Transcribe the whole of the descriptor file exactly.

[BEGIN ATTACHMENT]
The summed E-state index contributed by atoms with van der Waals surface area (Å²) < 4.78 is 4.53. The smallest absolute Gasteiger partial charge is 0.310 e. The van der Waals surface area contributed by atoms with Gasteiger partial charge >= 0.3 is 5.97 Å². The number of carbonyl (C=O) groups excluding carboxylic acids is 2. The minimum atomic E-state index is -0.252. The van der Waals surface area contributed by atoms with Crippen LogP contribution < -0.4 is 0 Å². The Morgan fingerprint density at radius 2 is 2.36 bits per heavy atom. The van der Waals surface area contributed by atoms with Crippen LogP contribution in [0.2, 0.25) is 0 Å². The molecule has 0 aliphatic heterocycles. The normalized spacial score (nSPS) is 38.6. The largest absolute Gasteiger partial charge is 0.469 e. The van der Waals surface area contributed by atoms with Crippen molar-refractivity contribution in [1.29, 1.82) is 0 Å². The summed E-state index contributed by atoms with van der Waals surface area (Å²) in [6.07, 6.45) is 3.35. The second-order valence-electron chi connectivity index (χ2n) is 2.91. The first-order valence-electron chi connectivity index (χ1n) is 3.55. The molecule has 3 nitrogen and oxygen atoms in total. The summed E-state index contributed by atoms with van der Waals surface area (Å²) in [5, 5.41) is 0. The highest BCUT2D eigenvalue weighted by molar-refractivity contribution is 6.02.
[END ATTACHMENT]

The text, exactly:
The summed E-state index contributed by atoms with van der Waals surface area (Å²) < 4.78 is 4.53. The smallest absolute Gasteiger partial charge is 0.310 e. The van der Waals surface area contributed by atoms with Gasteiger partial charge >= 0.3 is 5.97 Å². The number of carbonyl (C=O) groups excluding carboxylic acids is 2. The minimum atomic E-state index is -0.252. The van der Waals surface area contributed by atoms with Crippen LogP contribution < -0.4 is 0 Å². The Morgan fingerprint density at radius 2 is 2.36 bits per heavy atom. The van der Waals surface area contributed by atoms with Crippen LogP contribution in [0.2, 0.25) is 0 Å². The molecule has 0 aliphatic heterocycles. The normalized spacial score (nSPS) is 38.6. The largest absolute Gasteiger partial charge is 0.469 e. The van der Waals surface area contributed by atoms with Crippen molar-refractivity contribution in [1.29, 1.82) is 0 Å². The summed E-state index contributed by atoms with van der Waals surface area (Å²) in [6.07, 6.45) is 3.35. The second-order valence-electron chi connectivity index (χ2n) is 2.91. The first-order valence-electron chi connectivity index (χ1n) is 3.55. The molecule has 3 nitrogen and oxygen atoms in total. The summed E-state index contributed by atoms with van der Waals surface area (Å²) in [5, 5.41) is 0. The highest BCUT2D eigenvalue weighted by molar-refractivity contribution is 6.02.